July 2018
Volume 59, Issue 9
Open Access
ARVO Annual Meeting Abstract  |   July 2018

Ocular Surface Temperature in Sjögren's Syndrome
Author Affiliations & Notes
  • Maria L. Merino
    Ophthalmology, Hospital Marina Baixa, ALICANTE, ALICANTE, Spain
    Oftalmar, Hospital Vithas Medimar, ALICANTE, Spain
  • Javier Belmonte
    Hospital General de Alicante, ALICANTE, Spain
  • M Carmen Acosta
    Instituto Neurociencias, ALICANTE, Spain
  • Carlos Belmonte
    Instituto Neurociencias, ALICANTE, Spain
  • Juana Gallar
    Instituto Neurociencias, ALICANTE, Spain
  • Footnotes
    Commercial Relationships   Maria L. Merino, None; Javier Belmonte, None; M Carmen Acosta, None; Carlos Belmonte, None; Juana Gallar, None
  • Footnotes
    Support  SAF2014-54518-C3-1-R and SAF2017-83674-C2-1-R, Spanish Ministry of Economy and Competitiveness and ERDF, European Union.
Investigative Ophthalmology & Visual Science July 2018, Vol.59, 148. doi:
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    • Get Citation

      Maria L. Merino, Javier Belmonte, M Carmen Acosta, Carlos Belmonte, Juana Gallar;
      Ocular Surface Temperature in Sjögren's Syndrome. Invest. Ophthalmol. Vis. Sci. 2018;59(9):148.

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      © ARVO (1962-2015); The Authors (2016-present)

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Abstract

Purpose :
To analyze the correlation between corneal surface temperature (CST) values, tear rate and ocular surface disease (OSD) signs and symptoms in Sjögren's Syndrome (SS) patients and healthy subjects.

Methods : Eighty one volunteers were explored with the McMonnies questionnaire (MMQ) adapted for Spanish-speaking people, Schirmer test, TBUT, tear meniscus height (estimated by OCT), and corneal fluorescein staining (Oxford scale). 30 patients diagnosed of primary or secondary SS (51±11 years old; 27 women/3 men) and 30 without OSD (Control; 47±9 y; 21/7) were included; 21 were excluded (presence of OSD signs). Temperature at central cornea was measured from infrared video images (InfRec R300SR, Nippon Avionics) using dedicated software. CST values at 0.1s after a voluntary blink (TM) and along the interblink interval (IBI) were measured and used to calculate the slope of temperature reduction during the IBI. Room partial humidity (42%) and temperature (23°C) were kept constant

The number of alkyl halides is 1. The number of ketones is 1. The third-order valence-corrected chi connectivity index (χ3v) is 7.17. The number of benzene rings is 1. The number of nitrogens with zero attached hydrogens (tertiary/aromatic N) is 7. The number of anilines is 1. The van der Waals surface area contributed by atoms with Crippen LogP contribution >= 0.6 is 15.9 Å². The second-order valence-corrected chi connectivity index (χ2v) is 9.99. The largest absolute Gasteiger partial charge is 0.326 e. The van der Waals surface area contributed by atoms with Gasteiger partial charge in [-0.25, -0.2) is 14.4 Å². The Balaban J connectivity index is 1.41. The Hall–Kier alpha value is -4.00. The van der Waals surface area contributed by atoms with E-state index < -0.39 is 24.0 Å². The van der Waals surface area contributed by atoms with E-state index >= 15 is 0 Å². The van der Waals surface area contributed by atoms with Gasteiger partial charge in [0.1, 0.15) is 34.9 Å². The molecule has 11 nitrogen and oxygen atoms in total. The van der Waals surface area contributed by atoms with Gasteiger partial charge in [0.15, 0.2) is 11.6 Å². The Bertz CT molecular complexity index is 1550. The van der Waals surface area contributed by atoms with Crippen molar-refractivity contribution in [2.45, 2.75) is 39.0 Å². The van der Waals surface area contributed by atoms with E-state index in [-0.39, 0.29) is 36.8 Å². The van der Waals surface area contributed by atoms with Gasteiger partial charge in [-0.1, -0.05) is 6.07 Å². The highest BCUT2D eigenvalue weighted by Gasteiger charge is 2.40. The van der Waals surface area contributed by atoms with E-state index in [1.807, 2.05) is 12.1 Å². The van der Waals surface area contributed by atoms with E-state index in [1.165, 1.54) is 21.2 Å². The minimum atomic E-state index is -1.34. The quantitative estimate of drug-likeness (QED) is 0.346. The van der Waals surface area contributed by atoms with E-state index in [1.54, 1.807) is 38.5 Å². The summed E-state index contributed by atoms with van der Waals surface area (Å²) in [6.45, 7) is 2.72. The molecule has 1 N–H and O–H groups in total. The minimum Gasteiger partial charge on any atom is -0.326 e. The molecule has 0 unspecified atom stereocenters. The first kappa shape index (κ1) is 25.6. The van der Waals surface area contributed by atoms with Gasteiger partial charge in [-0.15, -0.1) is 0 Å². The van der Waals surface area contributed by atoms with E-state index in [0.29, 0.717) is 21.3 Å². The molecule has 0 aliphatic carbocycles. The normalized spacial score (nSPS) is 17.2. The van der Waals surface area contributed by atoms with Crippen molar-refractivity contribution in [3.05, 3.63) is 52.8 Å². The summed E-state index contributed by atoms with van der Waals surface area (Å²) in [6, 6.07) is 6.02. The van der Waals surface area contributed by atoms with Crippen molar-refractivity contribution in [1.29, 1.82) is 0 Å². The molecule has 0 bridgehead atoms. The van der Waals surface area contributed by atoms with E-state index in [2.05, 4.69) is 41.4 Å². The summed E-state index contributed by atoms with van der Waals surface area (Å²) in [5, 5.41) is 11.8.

Results : All clinical variables (Schirmer, TBUT, corneal staining, MMQ and tear meniscus height were significantly different in SS and control groups; p<0,001, all variables). A 2-phase CST profile was observed during the IBI in both groups: a fast temperature reduction during 1st s after eye opening (slope R1) followed by a slower CST decay (slope R2), reaching the minimum CST value (Tm) just before next blink. CST was significantly higher in SS than in controls subjects at TM (34,8±0,6°C vs 33,9±0,8 °C; SS vs controls; p〈0,001, t-test) and 2s after eye opening (34,2±0,7°C vs 33,6±0,8 °C; p=0,001), and slightly higher at Tm (33,6±0,7°C vs 33,2 ±0,9°C; p=0,078). R1 (-0,37±0,31 °C/s vs -0,26±0,2 °C/s; p=0.22) and R2 slopes (-0,09 ±0,07 °C/s vs -0,22 ±0,83; p=0.35) were slightly faster in SS than control. Pearson analysis showed no significant correlation between CST parameters and OSD signs/symptoms, except for the significant negative correlation between severity of corneal staining and Tm value (p=0,04) in SS patients, and between CST (both, TM and Tm) and age, both in SS (p=0.04) and control subjects (p=0.01).

Conclusions : OST is reduced with age in control and SS patients. Besides a reduced tearing rate, SS eyes show higher CST and a greater ocular surface cooling between blinks, which would be responsible for an increased activation of cold thermoreceptors, thus generating eye dryness and discomfort sensations.

This is an abstract that was submitted for the 2018 ARVO Annual Meeting, held in Honolulu, Hawaii, April 29 - May 3, 2018.

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